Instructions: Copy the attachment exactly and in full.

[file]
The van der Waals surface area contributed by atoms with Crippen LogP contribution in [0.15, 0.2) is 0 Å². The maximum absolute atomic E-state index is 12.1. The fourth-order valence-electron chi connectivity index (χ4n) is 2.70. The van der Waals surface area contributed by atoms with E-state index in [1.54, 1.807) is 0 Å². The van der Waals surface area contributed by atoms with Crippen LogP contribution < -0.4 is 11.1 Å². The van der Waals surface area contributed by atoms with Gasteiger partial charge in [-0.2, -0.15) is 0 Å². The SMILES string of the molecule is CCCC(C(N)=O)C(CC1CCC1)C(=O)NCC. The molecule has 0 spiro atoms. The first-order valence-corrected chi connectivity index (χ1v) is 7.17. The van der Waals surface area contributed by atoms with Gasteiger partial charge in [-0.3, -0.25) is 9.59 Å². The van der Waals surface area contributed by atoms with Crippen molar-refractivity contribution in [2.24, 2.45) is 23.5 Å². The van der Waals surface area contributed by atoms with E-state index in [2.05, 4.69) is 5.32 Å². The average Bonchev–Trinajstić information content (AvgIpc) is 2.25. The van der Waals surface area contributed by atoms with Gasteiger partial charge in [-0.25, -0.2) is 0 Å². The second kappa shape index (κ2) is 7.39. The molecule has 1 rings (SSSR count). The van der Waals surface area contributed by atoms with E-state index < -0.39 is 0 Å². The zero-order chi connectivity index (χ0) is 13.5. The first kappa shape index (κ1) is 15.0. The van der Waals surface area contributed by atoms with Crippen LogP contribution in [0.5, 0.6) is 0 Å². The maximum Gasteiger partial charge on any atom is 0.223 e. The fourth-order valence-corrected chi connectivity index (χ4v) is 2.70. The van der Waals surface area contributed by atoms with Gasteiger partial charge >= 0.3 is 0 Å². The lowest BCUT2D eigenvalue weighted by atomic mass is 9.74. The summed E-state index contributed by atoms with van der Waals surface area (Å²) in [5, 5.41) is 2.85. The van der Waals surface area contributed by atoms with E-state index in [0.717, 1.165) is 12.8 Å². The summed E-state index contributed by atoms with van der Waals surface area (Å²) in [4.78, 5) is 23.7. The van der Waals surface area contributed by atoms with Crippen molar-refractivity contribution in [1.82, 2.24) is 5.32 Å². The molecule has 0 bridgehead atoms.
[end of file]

The van der Waals surface area contributed by atoms with Crippen LogP contribution in [0.15, 0.2) is 0 Å². The maximum absolute atomic E-state index is 12.1. The fourth-order valence-electron chi connectivity index (χ4n) is 2.70. The van der Waals surface area contributed by atoms with E-state index in [1.54, 1.807) is 0 Å². The van der Waals surface area contributed by atoms with Crippen LogP contribution < -0.4 is 11.1 Å². The van der Waals surface area contributed by atoms with Gasteiger partial charge in [-0.2, -0.15) is 0 Å². The SMILES string of the molecule is CCCC(C(N)=O)C(CC1CCC1)C(=O)NCC. The molecule has 0 spiro atoms. The first-order valence-corrected chi connectivity index (χ1v) is 7.17. The van der Waals surface area contributed by atoms with Gasteiger partial charge in [-0.3, -0.25) is 9.59 Å². The van der Waals surface area contributed by atoms with Crippen molar-refractivity contribution in [2.24, 2.45) is 23.5 Å². The van der Waals surface area contributed by atoms with E-state index in [2.05, 4.69) is 5.32 Å². The average Bonchev–Trinajstić information content (AvgIpc) is 2.25. The van der Waals surface area contributed by atoms with Gasteiger partial charge in [-0.25, -0.2) is 0 Å². The second kappa shape index (κ2) is 7.39. The molecule has 1 rings (SSSR count). The van der Waals surface area contributed by atoms with E-state index < -0.39 is 0 Å². The zero-order chi connectivity index (χ0) is 13.5. The first kappa shape index (κ1) is 15.0. The van der Waals surface area contributed by atoms with Crippen LogP contribution in [0.5, 0.6) is 0 Å². The maximum Gasteiger partial charge on any atom is 0.223 e. The fourth-order valence-corrected chi connectivity index (χ4v) is 2.70. The van der Waals surface area contributed by atoms with Gasteiger partial charge >= 0.3 is 0 Å². The lowest BCUT2D eigenvalue weighted by atomic mass is 9.74. The summed E-state index contributed by atoms with van der Waals surface area (Å²) in [5, 5.41) is 2.85. The van der Waals surface area contributed by atoms with E-state index in [0.717, 1.165) is 12.8 Å². The summed E-state index contributed by atoms with van der Waals surface area (Å²) in [4.78, 5) is 23.7. The van der Waals surface area contributed by atoms with Crippen molar-refractivity contribution in [1.82, 2.24) is 5.32 Å². The molecule has 0 bridgehead atoms.